Smiling: The Easiest Tool Leaders Can Use to Boost … Anything

I realize some cultures consider smiling a sign of weakness. In the utmost respect, I’m focusing on the western cultures when reflecting on the impact a smile has. As leaders, every move we make is noticed. We are being modeled. How we ‘show up’ matters more than most people could ever imagine.

It’s amazing to consider how we are perceived by others when we’re focused or our mind is on a really important board meeting. What’s going on in the inside is written all over our face. On the flip side, we all know how contagious smiling is. So it’s a really easy way to spark some positive vibes in the workplace.

You know the adage, ‘fake it until you make it’? It’s true. As a matter of fact, I advocate for this (in some situations). Smiling is one of them. Why? Well because when we force ourselves to smile, it tricks our mind into thinking we want to be happy. It doesn’t realize the muscles in our face have positioned themselves for a smile in a genuine way or not. So then neurotransmitters in our brain are ready for bear: they release those endorphins and guess what? When those endorphins are released, we relax a bit and we become happier.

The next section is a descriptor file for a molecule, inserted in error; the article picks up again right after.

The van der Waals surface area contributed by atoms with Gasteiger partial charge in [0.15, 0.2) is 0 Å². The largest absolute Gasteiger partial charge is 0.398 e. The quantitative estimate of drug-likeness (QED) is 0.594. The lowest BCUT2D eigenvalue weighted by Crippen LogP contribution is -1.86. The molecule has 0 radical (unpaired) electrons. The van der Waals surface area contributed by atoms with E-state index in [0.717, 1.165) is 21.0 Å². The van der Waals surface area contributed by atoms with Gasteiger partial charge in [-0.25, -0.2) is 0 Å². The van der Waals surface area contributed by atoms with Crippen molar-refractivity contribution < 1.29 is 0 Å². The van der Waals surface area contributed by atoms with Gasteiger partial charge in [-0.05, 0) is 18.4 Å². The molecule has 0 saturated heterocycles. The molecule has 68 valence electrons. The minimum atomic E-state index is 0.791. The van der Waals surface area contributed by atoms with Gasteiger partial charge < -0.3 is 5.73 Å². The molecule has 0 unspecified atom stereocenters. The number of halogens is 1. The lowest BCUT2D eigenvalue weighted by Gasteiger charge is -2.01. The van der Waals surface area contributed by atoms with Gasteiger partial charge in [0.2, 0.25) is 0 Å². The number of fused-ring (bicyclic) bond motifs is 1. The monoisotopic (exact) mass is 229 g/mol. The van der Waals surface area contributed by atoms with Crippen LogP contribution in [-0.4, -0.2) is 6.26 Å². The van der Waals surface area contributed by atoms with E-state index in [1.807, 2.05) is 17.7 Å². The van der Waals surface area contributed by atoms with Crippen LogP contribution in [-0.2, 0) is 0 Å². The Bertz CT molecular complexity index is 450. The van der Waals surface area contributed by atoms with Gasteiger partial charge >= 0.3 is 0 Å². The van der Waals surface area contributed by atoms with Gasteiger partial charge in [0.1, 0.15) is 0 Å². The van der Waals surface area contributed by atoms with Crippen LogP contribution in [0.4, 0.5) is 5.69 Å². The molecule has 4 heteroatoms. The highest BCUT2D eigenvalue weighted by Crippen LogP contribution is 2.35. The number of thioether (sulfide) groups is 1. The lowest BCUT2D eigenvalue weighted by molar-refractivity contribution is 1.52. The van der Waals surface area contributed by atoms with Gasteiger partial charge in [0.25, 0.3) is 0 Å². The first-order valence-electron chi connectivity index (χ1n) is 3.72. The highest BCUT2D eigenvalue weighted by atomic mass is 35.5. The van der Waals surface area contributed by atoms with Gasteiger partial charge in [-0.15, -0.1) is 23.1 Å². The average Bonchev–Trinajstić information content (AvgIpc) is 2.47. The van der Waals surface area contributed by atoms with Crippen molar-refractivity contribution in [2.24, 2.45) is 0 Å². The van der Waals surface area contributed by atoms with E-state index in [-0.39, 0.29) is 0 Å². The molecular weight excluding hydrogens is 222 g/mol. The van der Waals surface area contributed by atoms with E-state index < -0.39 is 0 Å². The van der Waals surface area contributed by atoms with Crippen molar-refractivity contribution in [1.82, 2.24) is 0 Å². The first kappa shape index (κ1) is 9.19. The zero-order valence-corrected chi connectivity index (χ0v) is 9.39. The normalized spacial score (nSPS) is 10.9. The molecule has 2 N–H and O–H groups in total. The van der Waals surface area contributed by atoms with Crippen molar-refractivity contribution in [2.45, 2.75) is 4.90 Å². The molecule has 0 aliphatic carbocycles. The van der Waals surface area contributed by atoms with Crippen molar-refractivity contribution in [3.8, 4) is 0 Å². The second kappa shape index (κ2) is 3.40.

Cortisol is barred. Those are those chemicals our bodies release when we’re stressed.

When we flash a fake smile at someone, they tend to reciprocate. When they smile, it’s human nature to offer one back. That’s when the magic happens. The likelihood of a natural smile emerging is pretty strong.

Plus, there are some major benefits. We can connect the dots and send this right to our revenues when you think about it. A really easy test to conduct is calculating the amount a waiter gets at the end of his shift: smiling more often versus not. Hands down. That’s an easy one

So, the figures cumulate.

As this becomes a habit, our brain is taking notes. The pattern that is created actually starts to rewire our brain. Those positive patterns negate the negative ones.

Studies show that when we smile, we are perceived as being more considerate and ultimately, more likable. We appear more approachable and trustworthy. When we are viewed this way, it’s kind of nice. In turn, that makes us happier, too. It’s like a cyclical situation.

  • Boost your productivity
  • Enhance creativity
  • Invite innovation

PS. an added benefit is smiling makes us more attractive.

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Dr. Jennifer Beamanhttp://forleadership.org/